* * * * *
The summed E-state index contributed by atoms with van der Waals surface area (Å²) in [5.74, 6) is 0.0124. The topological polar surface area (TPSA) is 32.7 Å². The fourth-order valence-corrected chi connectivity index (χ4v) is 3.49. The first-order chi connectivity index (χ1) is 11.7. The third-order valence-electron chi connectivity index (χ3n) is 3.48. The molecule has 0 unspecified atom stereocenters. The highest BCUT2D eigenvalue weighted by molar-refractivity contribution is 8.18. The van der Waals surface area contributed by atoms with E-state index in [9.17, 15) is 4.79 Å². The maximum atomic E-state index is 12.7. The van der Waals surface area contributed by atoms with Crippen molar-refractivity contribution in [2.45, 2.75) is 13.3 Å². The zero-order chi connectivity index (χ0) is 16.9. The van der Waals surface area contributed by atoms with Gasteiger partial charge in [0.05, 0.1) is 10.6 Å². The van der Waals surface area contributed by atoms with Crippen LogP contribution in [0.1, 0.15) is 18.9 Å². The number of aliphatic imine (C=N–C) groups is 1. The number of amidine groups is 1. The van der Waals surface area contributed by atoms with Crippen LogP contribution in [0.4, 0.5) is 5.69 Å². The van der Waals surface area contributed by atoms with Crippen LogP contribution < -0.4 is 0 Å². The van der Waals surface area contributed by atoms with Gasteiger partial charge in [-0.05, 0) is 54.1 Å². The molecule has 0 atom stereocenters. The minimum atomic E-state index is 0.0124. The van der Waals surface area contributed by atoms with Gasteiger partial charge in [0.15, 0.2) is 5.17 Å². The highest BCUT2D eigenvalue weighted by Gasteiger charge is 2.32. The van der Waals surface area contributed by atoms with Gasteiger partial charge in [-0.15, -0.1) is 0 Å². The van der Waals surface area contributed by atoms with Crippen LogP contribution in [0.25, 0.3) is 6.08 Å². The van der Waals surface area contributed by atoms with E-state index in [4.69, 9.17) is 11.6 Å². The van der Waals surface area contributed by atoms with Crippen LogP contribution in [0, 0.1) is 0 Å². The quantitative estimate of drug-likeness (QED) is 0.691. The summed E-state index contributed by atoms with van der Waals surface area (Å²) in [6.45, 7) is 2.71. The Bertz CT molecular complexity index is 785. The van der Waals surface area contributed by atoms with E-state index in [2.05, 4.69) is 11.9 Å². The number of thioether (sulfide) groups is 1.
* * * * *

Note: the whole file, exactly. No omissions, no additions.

The summed E-state index contributed by atoms with van der Waals surface area (Å²) in [5.74, 6) is 0.0124. The topological polar surface area (TPSA) is 32.7 Å². The fourth-order valence-corrected chi connectivity index (χ4v) is 3.49. The first-order chi connectivity index (χ1) is 11.7. The third-order valence-electron chi connectivity index (χ3n) is 3.48. The molecule has 0 unspecified atom stereocenters. The highest BCUT2D eigenvalue weighted by molar-refractivity contribution is 8.18. The van der Waals surface area contributed by atoms with E-state index in [9.17, 15) is 4.79 Å². The maximum atomic E-state index is 12.7. The van der Waals surface area contributed by atoms with Crippen molar-refractivity contribution in [2.45, 2.75) is 13.3 Å². The zero-order chi connectivity index (χ0) is 16.9. The van der Waals surface area contributed by atoms with Gasteiger partial charge in [0.05, 0.1) is 10.6 Å². The van der Waals surface area contributed by atoms with Crippen LogP contribution in [0.1, 0.15) is 18.9 Å². The number of aliphatic imine (C=N–C) groups is 1. The number of amidine groups is 1. The van der Waals surface area contributed by atoms with Crippen LogP contribution in [0.4, 0.5) is 5.69 Å². The van der Waals surface area contributed by atoms with Crippen LogP contribution < -0.4 is 0 Å². The van der Waals surface area contributed by atoms with Gasteiger partial charge in [-0.05, 0) is 54.1 Å². The molecule has 0 atom stereocenters. The minimum atomic E-state index is 0.0124. The van der Waals surface area contributed by atoms with Gasteiger partial charge in [0.15, 0.2) is 5.17 Å². The highest BCUT2D eigenvalue weighted by Gasteiger charge is 2.32. The van der Waals surface area contributed by atoms with Gasteiger partial charge in [-0.15, -0.1) is 0 Å². The van der Waals surface area contributed by atoms with Crippen LogP contribution in [0.25, 0.3) is 6.08 Å². The van der Waals surface area contributed by atoms with E-state index in [4.69, 9.17) is 11.6 Å². The van der Waals surface area contributed by atoms with Crippen LogP contribution in [0, 0.1) is 0 Å². The quantitative estimate of drug-likeness (QED) is 0.691. The summed E-state index contributed by atoms with van der Waals surface area (Å²) in [6.45, 7) is 2.71. The Bertz CT molecular complexity index is 785. The van der Waals surface area contributed by atoms with E-state index in [2.05, 4.69) is 11.9 Å². The number of thioether (sulfide) groups is 1.